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Established In 1891.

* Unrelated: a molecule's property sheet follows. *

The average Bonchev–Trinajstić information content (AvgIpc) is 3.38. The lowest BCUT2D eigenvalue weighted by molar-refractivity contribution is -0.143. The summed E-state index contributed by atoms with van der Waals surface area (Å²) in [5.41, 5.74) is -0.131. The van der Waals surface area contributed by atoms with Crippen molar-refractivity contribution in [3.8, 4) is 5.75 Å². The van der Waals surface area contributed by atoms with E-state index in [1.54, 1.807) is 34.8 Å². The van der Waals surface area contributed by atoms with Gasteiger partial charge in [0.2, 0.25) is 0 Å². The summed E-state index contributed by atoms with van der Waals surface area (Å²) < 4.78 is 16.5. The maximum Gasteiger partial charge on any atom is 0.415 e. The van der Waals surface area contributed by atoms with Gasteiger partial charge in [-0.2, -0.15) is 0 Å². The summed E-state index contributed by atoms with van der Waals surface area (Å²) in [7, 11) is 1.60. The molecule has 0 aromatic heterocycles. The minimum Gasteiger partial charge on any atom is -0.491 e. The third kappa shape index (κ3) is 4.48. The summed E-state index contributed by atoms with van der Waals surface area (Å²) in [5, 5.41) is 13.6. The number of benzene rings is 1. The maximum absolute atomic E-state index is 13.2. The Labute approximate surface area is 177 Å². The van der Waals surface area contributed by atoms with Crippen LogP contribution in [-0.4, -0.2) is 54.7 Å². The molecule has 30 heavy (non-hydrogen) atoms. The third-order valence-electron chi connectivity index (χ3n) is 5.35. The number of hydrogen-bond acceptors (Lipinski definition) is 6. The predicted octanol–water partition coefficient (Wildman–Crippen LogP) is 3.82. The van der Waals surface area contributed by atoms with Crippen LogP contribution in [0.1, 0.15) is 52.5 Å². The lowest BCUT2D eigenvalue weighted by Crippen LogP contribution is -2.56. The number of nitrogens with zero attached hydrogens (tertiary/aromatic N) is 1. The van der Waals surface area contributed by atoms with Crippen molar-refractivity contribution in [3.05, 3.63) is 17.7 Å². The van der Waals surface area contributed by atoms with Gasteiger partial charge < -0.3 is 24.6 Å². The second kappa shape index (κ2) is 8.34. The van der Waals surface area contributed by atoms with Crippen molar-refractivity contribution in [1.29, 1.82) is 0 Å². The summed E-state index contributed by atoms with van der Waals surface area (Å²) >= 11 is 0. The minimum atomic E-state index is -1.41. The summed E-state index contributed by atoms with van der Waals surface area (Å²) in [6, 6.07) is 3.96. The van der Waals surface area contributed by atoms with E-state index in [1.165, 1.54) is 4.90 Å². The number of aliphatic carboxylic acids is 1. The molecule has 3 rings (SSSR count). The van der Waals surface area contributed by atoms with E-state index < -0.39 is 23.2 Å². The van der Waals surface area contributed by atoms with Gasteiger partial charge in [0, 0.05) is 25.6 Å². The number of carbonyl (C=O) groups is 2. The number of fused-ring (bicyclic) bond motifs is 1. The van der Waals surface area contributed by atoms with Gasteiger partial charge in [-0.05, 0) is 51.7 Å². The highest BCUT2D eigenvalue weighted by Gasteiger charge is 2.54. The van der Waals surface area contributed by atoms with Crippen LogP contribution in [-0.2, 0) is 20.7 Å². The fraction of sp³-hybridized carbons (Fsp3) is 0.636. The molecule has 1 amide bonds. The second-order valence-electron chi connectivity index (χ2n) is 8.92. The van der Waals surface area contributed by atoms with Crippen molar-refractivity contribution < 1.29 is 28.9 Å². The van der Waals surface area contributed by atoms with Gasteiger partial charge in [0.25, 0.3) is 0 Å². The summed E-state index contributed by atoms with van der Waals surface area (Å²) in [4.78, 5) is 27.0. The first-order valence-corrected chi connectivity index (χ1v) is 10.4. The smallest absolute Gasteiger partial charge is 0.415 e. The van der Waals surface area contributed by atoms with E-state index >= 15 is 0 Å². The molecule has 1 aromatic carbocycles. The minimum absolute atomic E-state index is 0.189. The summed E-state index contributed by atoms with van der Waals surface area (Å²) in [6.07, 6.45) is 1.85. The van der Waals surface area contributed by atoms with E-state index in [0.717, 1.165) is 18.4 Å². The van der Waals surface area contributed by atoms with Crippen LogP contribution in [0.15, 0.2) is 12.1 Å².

cT W. KINO. Editor. C D. Rowe, Associate Editor. Published every Tuesday at Bonners Ferry, Idaho, In the Interests of the Kootenai Valley of Idaho. Entered as second class matter. January 1, T906, at the postoffloe at Bonners Ferry, Idaho, under the Act of Confess of March 3. 1879. Subscription rates, $2.00 per year If $2.50 otherwise. paid in advance; Canada and foreign countries, $2.50 yearly in advance. DR C 'A. RAE DENTIST Office hours: 9 to 12 and 1 to 5 Evenings by [appointment—Phone 32-2 Enterprise block, Bonners Kerry. Ernest M. Flood LAWYER First State Bank Building BONNERS FERRY, IDAHO. O. C. Wileon Frank Bottom BOTTUM * WILSON. Lawyers Offices In First State Bank Bldg. Bonners Ferry, Idaho. J. HARLEY CAVE CIVIL, MINING AND HYDRAULIC ENGINEERING IDAHO BONNERS FERRY - HENRY L. MOUNTJOY Licensed Architect for the State of Idaho. Address 511 Fourth Ave., Sand point, Idaho. I I nan Office Opposite Post Office Office Phone No. 19 f Residence Phone No. 107 Bonners Ferry, Idaho Harry Dudman MINES AND REAL ESTATE Broker Financial agent of Bethlehem Gold Mines, Ltd., Yahk Mining Dis trit t, Idaho. Gold, Sliver and Lead property and one of the companies that is coming to the front very fast. Write or call for engineer's re port on this property. SPOKANE Main 3770 408-9 Sherwood Bldg. Branch Otfic® ENTERPRISE BLDG., MAIN ST. BONNERS FERRY, IDAHO AUTO STAGE Ferry-Porthlll-Dodge Auto Bonners Mail Stag Leave Bonners Ferry, at Post office, daily except Sun day . Arrive Porthill . Leave Porthill daily except Sunday, at Postofflce.. Arrive Bonners Perry . 4:00 p.m. Conections made with all trains, accidents excepted. Fare to Porthill Freight and express, per parcel... _.60 Fare to Copeland . . 7.30 a. m. 12.30 p. m 1:00 p. m $ 2.00 .. 1.25 Lodge Directory UTOPIA LODGE NO. 36 1. O. O. F. Meets Monday evenings of each week. F. A. Davis, N. C. J. W. Reid. Secretary BONNERS FERRY LODGE NO. 43— A. F. & A. M. Regular communication second Wednesday of each month. Ray De Wolf. W. M. Frank Bottum. Secretary. LOYAL REBEKAH ÄJDGE NO. 43 Meets Tuesday of each week. Mrs. O. R, Stookey, N. G. Mrs. Irene Fogelsong, Secretary ACME LODGE NO. 16 KNIGHTS OF PYTHIAS Meets Thursday of each week. J. Bert Cowen, C. C. H. 1. Monks, K. of R. S. MOYIE CHAPTER NO. 31 Order of Eastern Star Meets first and third Wednesdays of each month. Mrs. C. D. Slmonds, W. M. Mrs. Belle Bishop, Secretary. F. E. & C. U. of A. Local No. B3. Meets 2nd and 4th Saturdays at Nortbside School, 7:30 p. m. A. H. Trent, President. Mrs. A. E. Aldridge, Seo. EXPECTS RESULTS PALMER S INSTRUCTIONS TO THE FEDERAL AGENTS ARE BE ING OBEYED. FOOD SUPPLIES HOARDED AWAY Criminal Penalty May Be Attached by Congress—Senate Committee to Consider Measure to License Meat Packers. Washington.—The fight of the gov ernment to reduce the cost of living is expected to result In action in many stales this week to force hoarded food on the market, while congress is de- ' hating legislation dealing with the question. Reports to Attorney General Palmer have Indicated that < instructions to district attorneys to proceed vigorous ly In fhe enforcement of the food con trol law were being obeyed literally. Installées of the seizure of foodstuffs in St. Louis, Chicago, Kansas City, San Diego and the south, officials here believe, will be multiplied in the next tew days. Mr. Palmer, directing the campaign from Washington, will go to New York to confer with the fair price board for that (4ty. Would Amend Food Control. Senate and house agriculture com mittees probably will report this week an amendment to the food control law giving a criminal penalty which hitherto has been lacking and exnnml ing the law to cover colthlng. Cold storage legislation also may be acted on by the house interstate commerce committee. Consideration of requests by sever al departments of appropriations to carry on work in reduction of Jiving costs was inaugurated Monday by the house appropriations committee. The senate District of Columbia subcom mittee will continue its hearing with a view to framing ''model" legislation for regulation of prices. Closely askin to the consideration of the living cost question will he the hearings to be started Monday by the senate interstate commerce commit tee on the Kenyon-Kendrick bills to license meat packers. W. B. Colver, member of the federal trade commis sion, which has investigated extensive ly the packing industry, will be the first witness. Get Evidence of Profiteering. Chlfcago.-^-Asslstants of the federal district attorney were engaged Sun day in preparing evidence against al leged profiteers and hoarders, 13 of whom have been listed for arrest. Only two warrants have been issued thus far amj Sunday their counsel, J. F. Campbell and John E. Bunker, offi cials of a sugar brokerage concern, said they would surrender in a day or two. They are charged under the IjeVbr act with profiteering. COMPLETE TIEUP OF TRAFFIC IN GOTHAM Subway and Elevated Street Car Lines Paralyzed—Collusion of the Unions and Co. Charged. New York.—The vast subway and elevated systems of. the Interborough Rapid Transit company, operating in Manhattan, fhe Bronx and parts of Brooklyn and Queens, was complete ly paralyzed Sunday by a strike. Show People Strike. New York.—Stage hands aud musi cians have stalked forth from New York playhouses in sympathy with striking stars for whom they previ ously had set the stage and played th© fiddle. * Henderson Quits Federal Job. Seattle.—Resignation of W. B. Hen derson, commercial agent of the de partment of commerce here since its inception in 1914, announced. MEXICAN BANDITS HOLD FLIERS.FOR RANSOM Demand $15,000 for Release of Two Aviators—Must Be Paid by Aug. 18—Close to Border. Marfa. Texas.—Letters purport ing to toe from Lieutenants Paul H. Davis and Harold G. Peterson. American army aviators, missing since Aug. 10. were received here Aug. 17 at military headquarters. The letters stated the aviators were bing held by bandits for $15,000 ransom somewhere- in Mexico and were threatened with death unless the ransom was paid, according to the letters. The demand for the ransom was received here Sunday and a report made at once to Major General Dlckman. commander of the south ern departuicuL An unconfirmed report also was received that the aviators were being held close to the American border and that Chi co Cano, a fhmous bandit of the Big Hend-Ojinaga district, was the lead er of the bandit band bolding the aviators. I SHOTS FIRED IN CHICAGO RIOTS Strike of Lunch Room Workers Is Cause of the Outbreak—No One Was Injured. Chicago.—Riotous outbreaks In wclhb a few shots were fired and fist fighas were prominent occur red Sunday night In connection with a strike voted by lunch room employes. Three disturbances oc curred in the odwntown district where the police were railed and used clubs and fists to disperse the ftatherinfts. The strike was voted Sunday to bo effective at midnight, but a half hour earlier the jadice were sum moned to three dunch rooms where I. W. W. members had gathered. When crowds of Jeering I. W. W. appeared near some of the lunch rooms the police attempted to dis perse them and met opposition. A few shots were fired but no one was wounded. ' RAILROAD FIREMEN'S WANTS RAILWAY WORKERS ASK 35 TO 65 PER CENT BOOST; NEW SCALE ADOPTED. 0 Want $6.50 to $7.20 a Day—Request Mechanical Stokers on Coal Burn Engines of Over 20,000 Pounds or Two Firemen. Cleveland.—■-A 35 to 65 per cent in crease in wages Is demanded for 117, 000 firemen and hostlers on railroads in the United States and Canada in a wage scale adopted before adjourn ment Sunday by 300 general chairmen of the Brotherhood of Locomotive Firemen and Enginemen in session her© for several days. Another demand to be presented to the director general of railroads is that all coal burning locomotives in road service weighing 200,000 pounds and over shall be equipped with me chanical stokers ami that two firemen shall he employed on all such locomo tives until they are so equipped. About half of the 80.000 engines in the United States will come under this proposal. EDITORS WELCOME CRUISER tyONTAN^ Newspaper Men Greet First Ship of Pacific Fleet to enter Puget Sound Port. Seattle.—Sixty-six delegates to the National Editorial asspclatiou conven tion here, including also meembers of the Oregon and Washington State Press associations, extended the north west's first greeting to the first ship of the new Pacific fleet to touch Puget sound waters, when the cruiser Mon tana arrived at Bremerton Saturday. The editors were guests of the J. F. Duthle & Co., shipbuilding, company, on the steel steamer Seattle Spirit, which was making her trial trip. Just off Bremerton the vessel met the Montana coining in. With a crash the merchant vessel's band struck up "The Star-Spangled Banner" and the editors cheered themselves hoarse. The Mon tana acknowledged the welcome with her whistle. President C. E. Ingalls of the Oregon Press association and President E. M. Connor of the Wash ington association were with the par ty of editors. The Seattle Spirit is commanded by Captain A. P. Spauld ing. a native of Seattle, and all of the crew are native© sons. After witnessing the launching of tj,ie 960t)-ton steel steamer Editor here early Saturday the editors who did not take the trial trip were guests of the Seattle port commission on a ferry tri|i about thee waterfront.and through the government locks into Lake Wash ington. Saturday night newspaper women of Seattle entertained the vis iting women at dinner and a theater party. The men were guests at a "stag" held by the Préss club. Sunday the editors visited the navy yard at Bremerton. DEMANDS ACTION ON TREATY. Held in Cold Storage by Enemies, Says Hitchcock. What promises to be one of the cru cial weeks of the peace treaty fight in the senate began Sunday with theiis suance of a formal statement by Sen ator Hitchcock of Nebraska, the ad ministration senate leader, declaring conditions throughout the country de manded that the treaty be brought out of the foreign relations commit tee promptly and ratified. Get French Contract. New York.—The French govern ment has notified MacArthur Broth ers company, a New York engineer ing firm, that it had been awarded a contract for the building of 2000 houses in the devastated regions of France. Mistaken for Deer; Man Killed. Eureka, Cal.—Mistaken for a deer, McLeod, a rancher, was shot and killed by George Dickson at' Dyersville, near here, t , Roderick Europe Faces Fuel. Shortage. Berlin.—Ail Europe is facing disac ter in the coal situât iftn is the com mon opinion of industrial and ship ping leaders. SELWAY AND NEZ FLAMES IN PERCE BEYOND CONTROL BAD ON CLEARWATER. VAST AREA BEING CONSUMED Expense in Inland Empire $1,000,000—Add to Thunder Moun tain Force, Announcement of G. A. Smith, Season's at forestry headquarters Kooskia Sunday reported that Sei way the dense smoke limited the vision to a 'half a mile and it was impossible to reveal the exact conditions. The iXK'k sawicreek fire in the Selway reserve is now 30 miles long by 10 miles wide. The Fish creek fire has burned eBtween Kooskia over 10,000 acres, and the Locksaw creek fire there is a that con fire on I'eet King creew tinues to spread. In the Indian peak district on eMadow creek a fire has burned all the territory within the This district drianage of that creek, lies on the Selway creek slopes about 15 miles from'Elk City. There are t. 800,00 acres on the Sel and it lies between the way reserve Clearwater reserve with 997,000 acres, and th Nez Perce reserve, with 1.117, slopes of the Cleawater and Salmon This timber afl lies on the 000 acres, river in Idaho. Ten Fires Beyond Control. There is a total of 10 fires burn ing on the Selway reserve, all beyond The situation is distinctly control. the worst since 1910 ond hap© now rests In a radical change in weather conditions, according to a summary of the. Kooskia headquarters report. Supervisor Fullaway of the Nez Perce resedve stated at Grangeville that 40,000 acres have been burned The Gospel over on the reserve, creek fire in the Adams Camp section and the Mallard creek fire near Elk City have reached such magnitude that fire fighters can work about them only on sides where the best limber is threatened. Three sides of the Gospel creek fire have been trenched. Private Holders Intact. nO the Cleawater reserve the Lar son creek fire, which jumped the North Fork river August 3, have burned over three sections on the south side. Men are fighting the fire on the north side to keep it out of the Rocky creek basin, where a great stand of white pine is threatened. For est reseive crews, supplemented *by crews of the Clearwater. Protective association, representing private'hold ings, are hurrying to the scene. There has been no loss of private holdings. Reports from all headquarters give no confirmation that men have lost, their lives ini fighting the fires, de spite persistent rumors. A million dollars has been spent this season for fighting fires in the fortst of northern Idaho and Montana, acccording to figures announced by Assistant District Forester Glen A. Smith, in charge of fire fighting. STOCK AND CROP. NOTES. Fifty-eight bushels of Jenkins Club wheat an acre is the yield threshed by Gilbert Lyon on the Arnold S. Lyon farm, just east of Moscow, Idaho, Aug. 12. The wheat tests No. 1. There were 15 acres in this field. Thirty-five acers adjoining yielded 40 bushels per acre. H. F. Kelly, a big wheat rancher of the Washtucna district, expects to harvest approximately 100,000 bush els of wheat this year, according to his report to the Exchange National bank. Mr. Kelly operates 5000 acres near Washtucna, and his first thresh ing returns indicate that the grain will average 20 bushels to the acre. Cantaloupes and watermelons to the value of $125,000 will be shipped from Wapato, Wash., in the next few weeks, according to the estimate of G. H. Cardwell of the Pacific Fruit and Produce Co. Movement of melons are just getting under headway. There will be a total of 175. cars at least. Cantaloupes are bringing the grow er from $2.25 to $2.75 and water melons between $16 to $18 a ton. Nebraska's 1919 com yield was, Au gust 11. forcast at 174,830.000 bushels, or 51,744,000 bushels more than last, year. This estimate was made in the August crop report of the United States bureau of crop estimates and the state board of agriculture. The predicted production, however, 13,766,000 bushels under the five-year 1913-1917 average. Cold, wet weather in the spring, cut worms and drouth in the summer are held responsible. I To Probe Postal Wages. Washington.—Hearings on salaries of postal employes will he held in a number of ^cities in September and October by the joint commission on postal salaries. i - congressional $41,000 for Yakima Orchard. Yakima, Wash.—Mike Tonkoff has purchased the E. C. Van Brundt 40 acre orchard, the oldest commercial orchard in this valley, paying $41,000. Spokane Rent Go Up. Spokane.—Office rents in all down town buildings will be raised for 10 to 25 percent October 1. owners and managers of buildings announced. 4 M. & B. CARPENTER SHOP J. MUHLFELD, Proprietor Windows, Doors, Glass, Sash All kinds of Carpenter Work Done Promptly Bring Me Your Old Shoes and let me increase the wear you will get out of them by judi repairing. We do all kinds of shoe repairing, and our large equipment of modem machinery insures rapid and high-grade work. cions Up-to-Date Shoe Shop R. D. PAOLUCCI, Prop. We Buy All Issues of Liberty Bonds ■ ]f yon are compelled through force of circumstances to sell your bonds, take them to your banker and ask him to draw sight-draft on us with bonds attached, or send the bonds to us yourself by registered mail. We will remit on day received at the highest market price. Telephone, write or wire for quotations on Liberty bonds or any other security quotations. Irving Whitehouse Company Davenport Hotel Bldg. Spokane, Wash. Box 67 T Phone 9 When you want any kind of dray or transfer work. Motor * Truck at your service. Call any time of day. Night work when necessary. * The Golden Rule Transfer J. T. LEACH, Proprietor WOOD and COAL Office in Herald Building Residence Phone 42 The Shamrock CIGAR STORE JOSEPH BANNING, Proprietor POOL and CARD TABLES The Best Place in Town to Spend the Long Winter Evenings. Always Warm and Comfortable. We Carry a Fine Line of Cigars and Tobaccos, Pipes, Confectionery, Soft Drinks and Fruits and Nuts. BONNER WATER & LIGHT CO. FRANK BERGER, Manager Water Light Power Let ns supply you with your needs in the way of ELECTRICAL APPLIANCES The Crystal Laundry F. K. INOUE, Proprietor. Telephone 132. Now ready for business under new management. Bundles callc^ or and delivered. First-class work, at lowest prices, guaranteed. Out io, «T 11 wor ! t and Rou 9h Drv Work oi»r specialty. We have the be« •i .ru rv equipment and employ the most competent help in the citf Cleaning & Pressing Ladies' Garments Our specialty. Moderate Prices.